Happy Wednesday y’all! Today I’m so excited to be participating in the release week tour for Jaime Questell‘s By a Charm & a Curse. I highly recommend this book to anyone that enjoys urban fantasy, curses and carnivals, and a little romance. While this is billed for YA, I think I should note that it does contain strong language and I would recommend this for 16+. Keep reading for my review of the book, an excerpt, and a chance to win a swag pack.
I received this book via Netgalley. This does not affect my opinion of the book or the content of this review.By a Charm & a Curse by Jaime Questell
Published by Entangled: Teen on 2018-02-06
Length: 300 pages
Reviewing eARC from Netgalley
Reading Challenges: 2018 New Release Challenge
Le Grand’s Carnival Fantastic isn’t like other traveling circuses. It’s bound by a charm, held together by a centuries-old curse, that protects its members from ever growing older or getting hurt. Emmaline King is drawn to the circus like a moth to a flame…and unwittingly recruited into its folds by a mysterious teen boy whose kiss is as cold as ice.
Forced to travel through Texas as the new Girl in the Box, Emmaline is completely trapped. Breaking the curse seems like her only chance at freedom, but with no curse, there’s no charm, either—dooming everyone who calls the Carnival Fantastic home. Including the boy she’s afraid she’s falling for.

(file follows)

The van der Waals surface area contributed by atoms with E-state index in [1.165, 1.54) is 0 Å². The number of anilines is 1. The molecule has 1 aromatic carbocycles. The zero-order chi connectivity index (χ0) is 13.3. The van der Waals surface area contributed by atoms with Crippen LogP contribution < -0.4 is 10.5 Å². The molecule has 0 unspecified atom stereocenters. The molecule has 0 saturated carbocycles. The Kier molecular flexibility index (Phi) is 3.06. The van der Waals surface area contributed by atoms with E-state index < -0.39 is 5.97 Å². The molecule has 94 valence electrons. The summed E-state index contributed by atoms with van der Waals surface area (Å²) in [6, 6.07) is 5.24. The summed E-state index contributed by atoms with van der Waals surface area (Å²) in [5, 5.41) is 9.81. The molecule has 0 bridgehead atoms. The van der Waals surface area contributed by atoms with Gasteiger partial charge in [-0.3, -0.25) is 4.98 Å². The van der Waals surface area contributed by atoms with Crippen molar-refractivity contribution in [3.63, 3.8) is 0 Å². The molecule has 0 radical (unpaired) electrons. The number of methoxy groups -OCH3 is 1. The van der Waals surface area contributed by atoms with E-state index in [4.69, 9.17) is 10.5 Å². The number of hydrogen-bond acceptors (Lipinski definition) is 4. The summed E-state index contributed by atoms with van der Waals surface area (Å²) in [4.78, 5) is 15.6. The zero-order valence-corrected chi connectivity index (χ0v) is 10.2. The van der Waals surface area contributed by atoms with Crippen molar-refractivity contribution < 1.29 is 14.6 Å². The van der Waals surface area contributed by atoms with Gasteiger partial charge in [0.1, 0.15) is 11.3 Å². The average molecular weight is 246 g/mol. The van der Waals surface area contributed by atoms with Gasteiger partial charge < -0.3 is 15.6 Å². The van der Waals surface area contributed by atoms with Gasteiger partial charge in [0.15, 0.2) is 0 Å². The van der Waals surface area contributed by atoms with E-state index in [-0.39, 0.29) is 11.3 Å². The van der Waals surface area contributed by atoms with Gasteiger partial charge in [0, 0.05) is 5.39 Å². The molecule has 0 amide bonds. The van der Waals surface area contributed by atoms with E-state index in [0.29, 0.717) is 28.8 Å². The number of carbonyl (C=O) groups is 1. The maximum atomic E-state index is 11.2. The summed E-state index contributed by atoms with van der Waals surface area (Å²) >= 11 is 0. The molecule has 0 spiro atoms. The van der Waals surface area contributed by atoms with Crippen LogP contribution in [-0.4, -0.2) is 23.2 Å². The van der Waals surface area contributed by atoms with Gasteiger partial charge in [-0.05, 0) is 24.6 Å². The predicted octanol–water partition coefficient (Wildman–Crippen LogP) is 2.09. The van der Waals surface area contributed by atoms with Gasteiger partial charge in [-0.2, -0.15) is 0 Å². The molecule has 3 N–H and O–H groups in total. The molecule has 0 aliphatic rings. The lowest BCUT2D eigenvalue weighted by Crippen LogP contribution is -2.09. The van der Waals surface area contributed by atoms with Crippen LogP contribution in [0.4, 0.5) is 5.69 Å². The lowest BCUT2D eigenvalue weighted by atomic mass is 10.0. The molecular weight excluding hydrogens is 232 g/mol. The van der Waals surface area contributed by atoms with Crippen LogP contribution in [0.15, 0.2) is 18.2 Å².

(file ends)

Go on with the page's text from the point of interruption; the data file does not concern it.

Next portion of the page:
Everything—including his life—could end with just one kiss.
I COULD NOT sit By a Charm & a Curse by Jaime Questell down! I loved the setting and the mystery surround the curse. I ached for Emma and fell in love with Ben. If you enjoy YA urban fantasy, carnivals, and curses, I highly recommend it!
When the book opens, Emma is struggling. She’s been sent away by her mother to live with her father and brothers in rural Oklahoma. That in itself isn’t so bad. It’s the being away from her mother for over a year that Emma struggles with. Emma comes full circle in this book, seeing the error in her thinking almost immediately. She misses her family, and yet she’s can’t return. It’s heartbreaking!